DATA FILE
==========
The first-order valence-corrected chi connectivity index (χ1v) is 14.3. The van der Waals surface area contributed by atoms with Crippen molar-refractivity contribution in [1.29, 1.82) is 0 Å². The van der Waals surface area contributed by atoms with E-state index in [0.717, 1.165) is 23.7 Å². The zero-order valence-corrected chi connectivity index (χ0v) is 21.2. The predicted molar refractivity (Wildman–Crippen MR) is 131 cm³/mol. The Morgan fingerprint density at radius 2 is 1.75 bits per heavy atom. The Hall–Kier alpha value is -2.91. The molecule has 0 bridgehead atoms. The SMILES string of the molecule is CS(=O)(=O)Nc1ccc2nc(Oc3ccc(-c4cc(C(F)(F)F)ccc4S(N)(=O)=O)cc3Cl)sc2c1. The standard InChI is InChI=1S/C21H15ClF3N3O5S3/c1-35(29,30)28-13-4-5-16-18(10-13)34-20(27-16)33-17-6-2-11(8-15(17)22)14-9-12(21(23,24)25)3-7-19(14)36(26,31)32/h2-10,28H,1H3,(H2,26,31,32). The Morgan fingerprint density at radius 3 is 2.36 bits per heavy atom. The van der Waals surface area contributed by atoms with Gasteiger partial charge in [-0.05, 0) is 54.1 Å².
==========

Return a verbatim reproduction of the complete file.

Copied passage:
The first-order valence-corrected chi connectivity index (χ1v) is 14.3. The van der Waals surface area contributed by atoms with Crippen molar-refractivity contribution in [1.29, 1.82) is 0 Å². The van der Waals surface area contributed by atoms with E-state index in [0.717, 1.165) is 23.7 Å². The zero-order valence-corrected chi connectivity index (χ0v) is 21.2. The predicted molar refractivity (Wildman–Crippen MR) is 131 cm³/mol. The Morgan fingerprint density at radius 2 is 1.75 bits per heavy atom. The Hall–Kier alpha value is -2.91. The molecule has 0 bridgehead atoms. The SMILES string of the molecule is CS(=O)(=O)Nc1ccc2nc(Oc3ccc(-c4cc(C(F)(F)F)ccc4S(N)(=O)=O)cc3Cl)sc2c1. The standard InChI is InChI=1S/C21H15ClF3N3O5S3/c1-35(29,30)28-13-4-5-16-18(10-13)34-20(27-16)33-17-6-2-11(8-15(17)22)14-9-12(21(23,24)25)3-7-19(14)36(26,31)32/h2-10,28H,1H3,(H2,26,31,32). The Morgan fingerprint density at radius 3 is 2.36 bits per heavy atom. The van der Waals surface area contributed by atoms with Gasteiger partial charge in [-0.05, 0) is 54.1 Å².